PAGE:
The massive budget cuts of the last five years have forced school, academic, and public libraries to learn to function with fewer and fewer MLS holders, and library users don’t seem to notice the difference. Can they tell that there are fewer new books to choose from? Absolutely. Do they realize that there are longer and longer waits for popular ebooks? Absolutely. Do they notice when main library hours are slashed and branches are closed? Absolutely. Do they know when a professional librarian has been replaced with a paraprofessional or even a clerical person? Rarely, if ever. To the average American, a librarian is a person who works in a library.
Don’t be shocked that school boards, university administrators, city councils, city managers, library boards, and even library directors are taking close notice of this lack of perception. Yes, people still want libraries. That’s not the issue at all. No, I take that back. That is precisely the issue. People want libraries so desperately that they are quite willing to sacrifice the cost of professional staff to get full hours and robust book budgets restored.
So when a professional librarian resigns or retires, what should a library director do? The temptation is great to downgrade the professional position and put the resultant savings into books and hours. If the last five years have taught us anything, it’s that difficult choices have to be made. Administrators and trustees are under the gun to deliver the goods, and that basically means three things: computers, books, and hours.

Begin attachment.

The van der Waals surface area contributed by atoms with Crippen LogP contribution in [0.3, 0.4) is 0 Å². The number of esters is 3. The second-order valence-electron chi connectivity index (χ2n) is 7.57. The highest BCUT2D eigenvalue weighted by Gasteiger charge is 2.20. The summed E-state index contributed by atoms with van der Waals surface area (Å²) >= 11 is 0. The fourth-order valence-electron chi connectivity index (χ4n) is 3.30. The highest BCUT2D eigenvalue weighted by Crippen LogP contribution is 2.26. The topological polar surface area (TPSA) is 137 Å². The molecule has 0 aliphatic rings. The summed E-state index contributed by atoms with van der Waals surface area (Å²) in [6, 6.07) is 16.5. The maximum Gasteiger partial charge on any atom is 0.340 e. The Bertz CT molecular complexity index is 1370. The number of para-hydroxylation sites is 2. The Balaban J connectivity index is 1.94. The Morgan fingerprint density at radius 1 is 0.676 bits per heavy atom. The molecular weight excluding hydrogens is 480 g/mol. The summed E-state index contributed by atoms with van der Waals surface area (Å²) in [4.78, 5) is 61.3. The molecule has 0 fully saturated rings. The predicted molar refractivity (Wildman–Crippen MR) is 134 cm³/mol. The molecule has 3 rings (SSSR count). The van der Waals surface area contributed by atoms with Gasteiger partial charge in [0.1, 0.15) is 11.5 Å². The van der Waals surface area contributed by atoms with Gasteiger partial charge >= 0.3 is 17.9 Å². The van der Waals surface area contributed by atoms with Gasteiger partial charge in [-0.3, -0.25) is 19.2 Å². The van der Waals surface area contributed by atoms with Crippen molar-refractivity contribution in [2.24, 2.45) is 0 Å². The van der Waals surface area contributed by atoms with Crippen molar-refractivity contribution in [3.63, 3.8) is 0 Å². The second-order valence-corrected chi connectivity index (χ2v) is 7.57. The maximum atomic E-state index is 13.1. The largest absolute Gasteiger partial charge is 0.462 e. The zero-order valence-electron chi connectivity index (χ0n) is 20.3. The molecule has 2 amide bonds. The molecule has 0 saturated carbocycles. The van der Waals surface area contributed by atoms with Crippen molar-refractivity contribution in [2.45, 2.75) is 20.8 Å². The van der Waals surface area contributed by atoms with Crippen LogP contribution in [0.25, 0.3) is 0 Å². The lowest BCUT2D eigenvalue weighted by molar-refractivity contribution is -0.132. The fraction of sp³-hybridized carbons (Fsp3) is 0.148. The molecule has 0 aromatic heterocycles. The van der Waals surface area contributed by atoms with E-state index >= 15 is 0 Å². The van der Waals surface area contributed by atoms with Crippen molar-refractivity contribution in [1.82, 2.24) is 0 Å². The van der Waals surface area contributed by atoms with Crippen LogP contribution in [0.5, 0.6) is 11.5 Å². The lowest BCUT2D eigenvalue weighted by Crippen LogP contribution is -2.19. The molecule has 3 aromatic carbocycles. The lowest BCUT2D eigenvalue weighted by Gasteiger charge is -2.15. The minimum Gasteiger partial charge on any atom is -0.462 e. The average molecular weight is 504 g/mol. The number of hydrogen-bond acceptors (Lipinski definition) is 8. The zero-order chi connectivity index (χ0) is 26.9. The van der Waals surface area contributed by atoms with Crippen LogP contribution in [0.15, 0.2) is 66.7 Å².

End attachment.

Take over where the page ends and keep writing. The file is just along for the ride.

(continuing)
My only surprise is that the library profession is slow to admit this reality and even slower to brainstorm new ways to train people to work in libraries.
Will Manley, “The Matter of the Master’s”, American Libraries, May/June 2012.
While the Forbes article is correct that recent MLS/MLIS graduates face a low growth and pay rank, it doesn’t really dissect why. Will Manley tackles this in his latest commentary on Will’s World.
This isn’t going to be what I do, but it’s still one of the many reasons what I’m getting into is important.
I really love Henry Rollins.
Denise E. Agosto, “Building A Multicultural School Library: Issues and Challenges”.
I feel as though this is a very “no shit” statement. (via morerobots)